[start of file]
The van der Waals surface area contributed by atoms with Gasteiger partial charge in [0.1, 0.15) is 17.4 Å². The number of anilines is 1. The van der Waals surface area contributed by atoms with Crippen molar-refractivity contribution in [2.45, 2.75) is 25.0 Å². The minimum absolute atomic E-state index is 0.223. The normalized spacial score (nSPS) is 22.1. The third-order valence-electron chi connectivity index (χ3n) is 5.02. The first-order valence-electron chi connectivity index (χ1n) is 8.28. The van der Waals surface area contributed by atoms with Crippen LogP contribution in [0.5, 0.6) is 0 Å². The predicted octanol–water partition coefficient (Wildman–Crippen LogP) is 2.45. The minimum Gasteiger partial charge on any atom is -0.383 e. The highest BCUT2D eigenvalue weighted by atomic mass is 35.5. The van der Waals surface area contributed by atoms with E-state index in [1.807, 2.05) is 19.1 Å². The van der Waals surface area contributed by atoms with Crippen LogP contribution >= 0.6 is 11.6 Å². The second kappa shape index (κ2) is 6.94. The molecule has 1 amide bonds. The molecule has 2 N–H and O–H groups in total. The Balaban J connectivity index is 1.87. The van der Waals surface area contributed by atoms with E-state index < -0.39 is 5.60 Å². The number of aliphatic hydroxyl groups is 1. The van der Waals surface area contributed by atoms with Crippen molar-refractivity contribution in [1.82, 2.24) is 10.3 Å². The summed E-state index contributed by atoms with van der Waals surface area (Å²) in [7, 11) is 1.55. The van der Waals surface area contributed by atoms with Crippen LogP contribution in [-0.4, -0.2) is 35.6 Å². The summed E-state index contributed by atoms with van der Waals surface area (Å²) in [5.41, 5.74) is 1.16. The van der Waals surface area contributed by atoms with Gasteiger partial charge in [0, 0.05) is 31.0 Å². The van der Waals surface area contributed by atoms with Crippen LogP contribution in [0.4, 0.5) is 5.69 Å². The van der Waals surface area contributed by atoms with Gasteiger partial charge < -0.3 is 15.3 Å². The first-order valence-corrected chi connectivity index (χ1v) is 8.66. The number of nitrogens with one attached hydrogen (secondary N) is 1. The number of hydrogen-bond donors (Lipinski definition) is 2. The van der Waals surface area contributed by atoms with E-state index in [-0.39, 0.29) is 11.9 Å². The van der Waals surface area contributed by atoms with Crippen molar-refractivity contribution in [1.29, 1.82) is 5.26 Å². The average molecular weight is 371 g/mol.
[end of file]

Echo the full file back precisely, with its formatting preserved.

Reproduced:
The van der Waals surface area contributed by atoms with Gasteiger partial charge in [0.1, 0.15) is 17.4 Å². The number of anilines is 1. The van der Waals surface area contributed by atoms with Crippen molar-refractivity contribution in [2.45, 2.75) is 25.0 Å². The minimum absolute atomic E-state index is 0.223. The normalized spacial score (nSPS) is 22.1. The third-order valence-electron chi connectivity index (χ3n) is 5.02. The first-order valence-electron chi connectivity index (χ1n) is 8.28. The van der Waals surface area contributed by atoms with Crippen LogP contribution in [0.5, 0.6) is 0 Å². The predicted octanol–water partition coefficient (Wildman–Crippen LogP) is 2.45. The minimum Gasteiger partial charge on any atom is -0.383 e. The highest BCUT2D eigenvalue weighted by atomic mass is 35.5. The van der Waals surface area contributed by atoms with E-state index in [1.807, 2.05) is 19.1 Å². The van der Waals surface area contributed by atoms with Crippen LogP contribution >= 0.6 is 11.6 Å². The second kappa shape index (κ2) is 6.94. The molecule has 1 amide bonds. The molecule has 2 N–H and O–H groups in total. The Balaban J connectivity index is 1.87. The van der Waals surface area contributed by atoms with E-state index < -0.39 is 5.60 Å². The number of aliphatic hydroxyl groups is 1. The van der Waals surface area contributed by atoms with Crippen molar-refractivity contribution in [1.82, 2.24) is 10.3 Å². The summed E-state index contributed by atoms with van der Waals surface area (Å²) in [7, 11) is 1.55. The van der Waals surface area contributed by atoms with Crippen LogP contribution in [-0.4, -0.2) is 35.6 Å². The summed E-state index contributed by atoms with van der Waals surface area (Å²) in [5.41, 5.74) is 1.16. The van der Waals surface area contributed by atoms with Gasteiger partial charge in [0, 0.05) is 31.0 Å². The van der Waals surface area contributed by atoms with Crippen LogP contribution in [0.4, 0.5) is 5.69 Å². The van der Waals surface area contributed by atoms with Gasteiger partial charge < -0.3 is 15.3 Å². The first-order valence-corrected chi connectivity index (χ1v) is 8.66. The number of nitrogens with one attached hydrogen (secondary N) is 1. The number of hydrogen-bond donors (Lipinski definition) is 2. The van der Waals surface area contributed by atoms with E-state index in [-0.39, 0.29) is 11.9 Å². The van der Waals surface area contributed by atoms with Crippen molar-refractivity contribution in [1.29, 1.82) is 5.26 Å². The average molecular weight is 371 g/mol.